But of course you can’t. And so soon you reach the horrifying consequences, which — fair warning — Moore does not shy away from detailing. The effects first showed up in the teeth, and soon one girl after the other was visiting their dentist complaining of pain in their mouth. The dentists dutifully removed what seemed to be “the bad tooth,” but the pain continued, even spread, and soon the dentists were removing even more teeth, or worse, the teeth were falling out themselves, along with pieces of the their jaw. The torment is unrelenting for these poor women, and you can’t help but ache for them as they suffer for a reason that is a complete mystery to them.

Though perhaps not to everyone. Because as the medical problem proliferate, Moore’s attention turns to the two companies most involved and their attempts to disassociate themselves from any culpability. As much as the girls’ plight breaks your heart, the companies’ actions will infuriate you as Moore details the their lies and stonewalling once the girls are forced to sue to try and get some financial help for their steep medical costs. I confess, at several points during this section my margin notes deteriorated to simply scrawling “assholes” next to particularly egregious actions by the company executives or lawyers.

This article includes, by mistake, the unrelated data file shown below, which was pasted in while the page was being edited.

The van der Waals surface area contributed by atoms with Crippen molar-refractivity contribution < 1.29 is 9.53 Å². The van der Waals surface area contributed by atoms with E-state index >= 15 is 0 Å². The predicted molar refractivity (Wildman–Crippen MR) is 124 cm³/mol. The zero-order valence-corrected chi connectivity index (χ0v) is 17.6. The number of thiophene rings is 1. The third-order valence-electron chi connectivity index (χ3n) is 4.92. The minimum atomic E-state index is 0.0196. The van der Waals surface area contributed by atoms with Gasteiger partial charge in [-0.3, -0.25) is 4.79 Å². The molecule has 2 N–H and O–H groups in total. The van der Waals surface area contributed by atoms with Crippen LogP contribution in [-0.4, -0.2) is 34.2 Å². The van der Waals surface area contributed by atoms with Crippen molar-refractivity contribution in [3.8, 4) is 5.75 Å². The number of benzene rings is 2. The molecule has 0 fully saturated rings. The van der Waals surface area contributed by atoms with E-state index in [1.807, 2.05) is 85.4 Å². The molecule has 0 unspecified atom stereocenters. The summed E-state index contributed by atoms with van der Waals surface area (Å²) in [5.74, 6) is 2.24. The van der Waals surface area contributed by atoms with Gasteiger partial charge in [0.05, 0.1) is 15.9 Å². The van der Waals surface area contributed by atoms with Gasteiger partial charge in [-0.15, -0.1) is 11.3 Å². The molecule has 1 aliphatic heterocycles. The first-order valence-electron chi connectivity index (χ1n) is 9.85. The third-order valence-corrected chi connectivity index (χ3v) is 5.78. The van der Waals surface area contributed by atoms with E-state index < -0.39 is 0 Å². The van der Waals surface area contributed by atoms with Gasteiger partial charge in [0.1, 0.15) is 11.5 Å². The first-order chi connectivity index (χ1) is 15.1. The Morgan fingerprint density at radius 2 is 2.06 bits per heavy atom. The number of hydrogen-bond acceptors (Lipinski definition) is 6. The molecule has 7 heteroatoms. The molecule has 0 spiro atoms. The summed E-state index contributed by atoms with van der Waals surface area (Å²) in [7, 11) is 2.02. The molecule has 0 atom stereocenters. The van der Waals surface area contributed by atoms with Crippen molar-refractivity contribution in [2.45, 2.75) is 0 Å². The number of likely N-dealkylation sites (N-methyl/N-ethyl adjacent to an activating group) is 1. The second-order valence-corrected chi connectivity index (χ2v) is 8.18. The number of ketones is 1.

All of this — the girls getting hired, their first few wonderful years of independence and uniqueness, the deterioration of their bodies, the fight against the company — is tautly, sharply related in economical fashion. Even better, that economy doesn’t rob The Radium Girls of style, as Moore’s prose is vivid throughout and peppered with some beautifully lyric moments, such as one of the moments where she describes how the radium powder made the girls glow: “The girls shone like the watches did in the darkroom, as though they themselves were timepieces, counting down the seconds as they passed. They glowed like ghosts as they walked home through the streets of Orange.” Or when a doctor overlooks a clue when a set of X-rays he pulls from a drawer were fogged from having been stored with a few scraps of jawbone from one of the girls: “it was a message, though little did Knef know it, but its meaning was unclear. Mollie Maggia was still voiceless, even after all this time.”